This paper presents a systematic procedure for integrating 3-D seismic data and production data to develop a detailed reservoir description. The procedure involves three steps. Step one includes the inversion of the seismic data to construct impedance distribution with the well core and log data. Step two includes the simulation of porosity values consistent with the impedance data. The last step involves the estimation of permeability values consistent with its relationship with porosity as well as the dynamic information. All these three steps are discussed in detail. The procedure is further validated by applying it to both synthetic and the field data. The results obtained have been satisfactory illustrating the suitability of the method.
3D seismic data are often collected for field exploration. Compared to the well data, seismic data have better areal coverage, but poor vertical resolution. The seismic data mainly reflect the acoustic property of formation, such as the acoustic impedance which describes a static property of the reservoir. By integrating the seismic and well data, a better impedance distribution within the reservoir can be obtained. This requires a better inversion technique which can integrate these two types of information. A better integration of seismic and well data may reduce the non-uniqueness of the solution and enhance the resolution to describe the heterogeneities in the reservoir. Although improved, the integrated static description of the reservoir may not be sufficient to reproduce the dynamic behavior. For a better reservoir management, it is critical to predict the future performance of the reservoir. Before predicting the future performance, we first need to reproduce the prior performance. As a result, we need a reservoir description which is not only consistent with the static properties. but is also capable of reproducing the past performance.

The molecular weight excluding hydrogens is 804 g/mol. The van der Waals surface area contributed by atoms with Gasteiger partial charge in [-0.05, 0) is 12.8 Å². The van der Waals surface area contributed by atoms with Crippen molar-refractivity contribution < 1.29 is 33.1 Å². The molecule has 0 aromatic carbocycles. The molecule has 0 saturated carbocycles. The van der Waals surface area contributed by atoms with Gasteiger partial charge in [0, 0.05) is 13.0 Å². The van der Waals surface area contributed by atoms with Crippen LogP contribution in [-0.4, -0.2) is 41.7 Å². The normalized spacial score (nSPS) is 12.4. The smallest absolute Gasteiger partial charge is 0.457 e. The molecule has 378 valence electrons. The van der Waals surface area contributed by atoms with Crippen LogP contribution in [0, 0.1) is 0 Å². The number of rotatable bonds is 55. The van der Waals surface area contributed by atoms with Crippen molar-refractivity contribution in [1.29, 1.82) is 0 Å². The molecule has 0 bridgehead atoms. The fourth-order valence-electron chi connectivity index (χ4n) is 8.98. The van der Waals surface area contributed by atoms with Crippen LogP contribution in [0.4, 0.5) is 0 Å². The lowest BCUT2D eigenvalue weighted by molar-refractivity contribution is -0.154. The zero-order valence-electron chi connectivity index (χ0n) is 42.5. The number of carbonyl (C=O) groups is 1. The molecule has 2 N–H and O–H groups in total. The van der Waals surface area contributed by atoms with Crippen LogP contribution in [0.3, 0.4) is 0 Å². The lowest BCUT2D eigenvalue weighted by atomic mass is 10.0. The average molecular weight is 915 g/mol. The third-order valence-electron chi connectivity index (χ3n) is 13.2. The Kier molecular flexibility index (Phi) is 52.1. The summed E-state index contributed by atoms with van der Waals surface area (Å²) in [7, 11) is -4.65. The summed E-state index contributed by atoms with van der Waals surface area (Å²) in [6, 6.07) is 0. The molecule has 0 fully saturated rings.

In 1977, Lavergne and William presented a work regarding the conversion of seismic amplitude data into pseudo-velocity by deconvolution. In 1979, Lindseth also presented a similar method to obtain the pseudo-log. In this type of inversion, the wavelet was determined in the well location. The other seismic traces are inverted using this wavelet by applying the deconvolution method. Back to 1970, Backus and Gilbert proposed the generalized linear inversion (GLI) theory. Since then, many investigators applied this theory for seismic data processing and inversion. Cooke applied the technique to invert the CDP (Common Depth Point) seismic trace into impedance. GLI remains a popular inversion technique.
The conventional methods discussed above have some disadvantages:
the solution is non-unique;
they require knowledge of the boundary impedance, i.e., the starting impedance.
In 1991, Sen and Stoffa applied simulated annealing and genetic algorithm for the layer velocity determination for seismic data processing. These methods have the capability to integrate other information and may Overcome some of the difficulties encountered in conventional methods. Recently, Huang and Kelkar implemented these algorithms for 3D seismic inversion by integrating the well information and seismic data into the inversion process. In addition, a new efficient algorithm called modified stochastic hill climbing was also used for the inversion process.